Examining patterns of student participation in online discussion boards



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Kansas State University


This research examined the nature of the patterns of communication of discussion board users who were enrolled in undergraduate level online courses. For purpose of analysis, this study used Norman Fairclough’s Critical Discourse Analysis (CDA) framework (1992). Data were collected from discussion board posts of eight undergraduate online courses that were offered by a small, private, religiously-affiliated, liberal arts university. An examination of these data was further informed by Garrison, Anderson, & Archer (1999) Community of Inquiry model. Using Garrison et al.’s ideas, the researcher described the nature of the interactions between students and faculty with respect to social, cognitive, and teaching presence in online discussion boards. The findings of this research suggest that understanding the presence of social, cognitive, and teaching presence as well as the nature of the patterns of communication in the discourse is important in developing quality distance education discussion boards. More specifically, they showed that evidence of social and teaching presence was regularly present in an examination of the online discussion boards. Conversely, the data showed very few examples of cognitive presence. Based upon the findings of this research, ideas for how constituents of online education can continue with and improve upon the practices found here relative to social and teaching presence as well as how to re-envision and improve upon cognitive presence and overall-intention for discussion boards were also offered.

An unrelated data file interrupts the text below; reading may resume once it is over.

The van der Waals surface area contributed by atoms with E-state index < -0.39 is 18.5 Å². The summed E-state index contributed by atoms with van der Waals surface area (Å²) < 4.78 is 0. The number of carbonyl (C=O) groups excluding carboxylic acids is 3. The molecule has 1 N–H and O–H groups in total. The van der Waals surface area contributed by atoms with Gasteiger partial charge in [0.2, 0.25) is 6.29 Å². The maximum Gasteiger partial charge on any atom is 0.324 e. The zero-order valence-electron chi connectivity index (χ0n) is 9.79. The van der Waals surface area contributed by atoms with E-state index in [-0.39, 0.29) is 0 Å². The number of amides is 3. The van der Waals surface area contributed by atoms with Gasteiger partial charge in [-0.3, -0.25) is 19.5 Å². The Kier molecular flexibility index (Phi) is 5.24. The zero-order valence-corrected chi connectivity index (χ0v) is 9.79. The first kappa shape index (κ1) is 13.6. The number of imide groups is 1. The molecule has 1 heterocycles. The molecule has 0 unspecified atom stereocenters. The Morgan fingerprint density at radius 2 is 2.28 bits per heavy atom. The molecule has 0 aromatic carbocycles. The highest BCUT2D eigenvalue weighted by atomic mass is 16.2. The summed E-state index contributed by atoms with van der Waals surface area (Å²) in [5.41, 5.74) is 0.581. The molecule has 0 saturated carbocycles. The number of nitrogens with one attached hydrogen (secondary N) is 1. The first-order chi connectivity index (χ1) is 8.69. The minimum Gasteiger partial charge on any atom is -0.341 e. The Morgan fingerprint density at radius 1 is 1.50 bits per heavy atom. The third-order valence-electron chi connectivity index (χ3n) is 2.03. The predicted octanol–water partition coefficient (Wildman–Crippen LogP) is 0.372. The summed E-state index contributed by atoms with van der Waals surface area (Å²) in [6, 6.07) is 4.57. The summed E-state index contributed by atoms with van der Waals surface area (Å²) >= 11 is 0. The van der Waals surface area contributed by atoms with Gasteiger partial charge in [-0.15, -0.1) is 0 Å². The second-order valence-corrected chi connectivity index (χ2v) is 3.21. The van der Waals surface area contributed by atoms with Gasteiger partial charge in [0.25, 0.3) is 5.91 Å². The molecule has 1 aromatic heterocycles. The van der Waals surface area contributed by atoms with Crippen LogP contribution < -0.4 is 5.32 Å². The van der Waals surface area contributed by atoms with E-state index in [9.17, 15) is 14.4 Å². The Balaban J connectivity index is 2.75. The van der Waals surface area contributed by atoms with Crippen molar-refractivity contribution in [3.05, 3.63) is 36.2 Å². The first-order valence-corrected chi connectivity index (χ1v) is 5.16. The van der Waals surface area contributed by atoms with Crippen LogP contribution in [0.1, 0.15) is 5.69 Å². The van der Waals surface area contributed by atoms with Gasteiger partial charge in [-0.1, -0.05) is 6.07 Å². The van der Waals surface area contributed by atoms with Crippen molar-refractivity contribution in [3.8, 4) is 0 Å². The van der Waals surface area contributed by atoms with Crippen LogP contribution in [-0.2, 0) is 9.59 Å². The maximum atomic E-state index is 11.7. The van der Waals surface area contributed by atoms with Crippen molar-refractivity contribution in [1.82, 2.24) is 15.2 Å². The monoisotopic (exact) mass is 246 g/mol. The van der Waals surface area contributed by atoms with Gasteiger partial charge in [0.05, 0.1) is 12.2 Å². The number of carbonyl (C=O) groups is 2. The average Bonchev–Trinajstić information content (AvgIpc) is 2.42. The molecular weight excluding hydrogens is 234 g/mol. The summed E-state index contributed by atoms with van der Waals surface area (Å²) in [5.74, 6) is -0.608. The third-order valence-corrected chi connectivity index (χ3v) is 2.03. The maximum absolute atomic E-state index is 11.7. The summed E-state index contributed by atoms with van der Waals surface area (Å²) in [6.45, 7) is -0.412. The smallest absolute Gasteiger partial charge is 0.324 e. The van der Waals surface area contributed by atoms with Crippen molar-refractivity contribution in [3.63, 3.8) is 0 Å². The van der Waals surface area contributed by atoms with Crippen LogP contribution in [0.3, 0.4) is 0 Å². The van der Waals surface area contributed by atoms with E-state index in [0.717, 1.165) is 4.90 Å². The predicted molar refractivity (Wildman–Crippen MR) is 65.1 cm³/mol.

critical discourse analysis, power relationships, discussion boards, community of inquiry, online courses, undergraduate

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Doctor of Philosophy


Department of Educational Leadership

Major Professor

W. Franklin Spikes